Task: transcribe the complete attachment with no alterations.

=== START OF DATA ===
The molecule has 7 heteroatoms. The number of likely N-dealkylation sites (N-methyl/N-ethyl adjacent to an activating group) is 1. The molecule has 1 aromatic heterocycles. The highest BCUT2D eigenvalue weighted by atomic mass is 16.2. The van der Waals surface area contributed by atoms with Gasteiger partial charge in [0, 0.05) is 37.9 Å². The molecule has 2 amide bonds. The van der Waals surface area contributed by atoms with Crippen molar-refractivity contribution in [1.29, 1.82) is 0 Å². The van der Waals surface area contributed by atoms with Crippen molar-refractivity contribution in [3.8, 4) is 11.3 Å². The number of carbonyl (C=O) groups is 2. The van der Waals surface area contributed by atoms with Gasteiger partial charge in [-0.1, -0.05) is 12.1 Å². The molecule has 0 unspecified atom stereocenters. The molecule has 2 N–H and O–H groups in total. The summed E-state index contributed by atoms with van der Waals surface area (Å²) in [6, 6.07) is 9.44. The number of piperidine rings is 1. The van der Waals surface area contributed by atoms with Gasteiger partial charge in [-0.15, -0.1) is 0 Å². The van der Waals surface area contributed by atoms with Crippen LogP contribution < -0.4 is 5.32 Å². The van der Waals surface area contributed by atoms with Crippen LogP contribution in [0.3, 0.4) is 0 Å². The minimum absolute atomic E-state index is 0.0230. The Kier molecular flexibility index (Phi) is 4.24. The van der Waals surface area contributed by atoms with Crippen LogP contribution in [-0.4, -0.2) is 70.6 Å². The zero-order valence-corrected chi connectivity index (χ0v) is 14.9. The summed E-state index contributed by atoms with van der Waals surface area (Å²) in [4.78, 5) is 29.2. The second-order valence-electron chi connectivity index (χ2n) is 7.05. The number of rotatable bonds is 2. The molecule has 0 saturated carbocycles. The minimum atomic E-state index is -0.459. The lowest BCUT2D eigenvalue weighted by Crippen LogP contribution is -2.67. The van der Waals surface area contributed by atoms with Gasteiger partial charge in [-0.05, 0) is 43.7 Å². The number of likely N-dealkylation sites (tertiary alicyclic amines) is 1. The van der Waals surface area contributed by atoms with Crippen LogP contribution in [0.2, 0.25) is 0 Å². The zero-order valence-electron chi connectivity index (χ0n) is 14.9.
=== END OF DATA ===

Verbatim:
The molecule has 7 heteroatoms. The number of likely N-dealkylation sites (N-methyl/N-ethyl adjacent to an activating group) is 1. The molecule has 1 aromatic heterocycles. The highest BCUT2D eigenvalue weighted by atomic mass is 16.2. The van der Waals surface area contributed by atoms with Gasteiger partial charge in [0, 0.05) is 37.9 Å². The molecule has 2 amide bonds. The van der Waals surface area contributed by atoms with Crippen molar-refractivity contribution in [1.29, 1.82) is 0 Å². The van der Waals surface area contributed by atoms with Crippen molar-refractivity contribution in [3.8, 4) is 11.3 Å². The number of carbonyl (C=O) groups is 2. The van der Waals surface area contributed by atoms with Gasteiger partial charge in [-0.1, -0.05) is 12.1 Å². The molecule has 0 unspecified atom stereocenters. The molecule has 2 N–H and O–H groups in total. The summed E-state index contributed by atoms with van der Waals surface area (Å²) in [6, 6.07) is 9.44. The number of piperidine rings is 1. The van der Waals surface area contributed by atoms with Gasteiger partial charge in [-0.15, -0.1) is 0 Å². The van der Waals surface area contributed by atoms with Crippen LogP contribution < -0.4 is 5.32 Å². The van der Waals surface area contributed by atoms with Crippen LogP contribution in [0.3, 0.4) is 0 Å². The minimum absolute atomic E-state index is 0.0230. The Kier molecular flexibility index (Phi) is 4.24. The van der Waals surface area contributed by atoms with Crippen LogP contribution in [-0.4, -0.2) is 70.6 Å². The zero-order valence-corrected chi connectivity index (χ0v) is 14.9. The summed E-state index contributed by atoms with van der Waals surface area (Å²) in [4.78, 5) is 29.2. The second-order valence-electron chi connectivity index (χ2n) is 7.05. The number of rotatable bonds is 2. The molecule has 0 saturated carbocycles. The minimum atomic E-state index is -0.459. The lowest BCUT2D eigenvalue weighted by Crippen LogP contribution is -2.67. The van der Waals surface area contributed by atoms with Gasteiger partial charge in [-0.05, 0) is 43.7 Å². The number of likely N-dealkylation sites (tertiary alicyclic amines) is 1. The van der Waals surface area contributed by atoms with Crippen LogP contribution in [0.2, 0.25) is 0 Å². The zero-order valence-electron chi connectivity index (χ0n) is 14.9.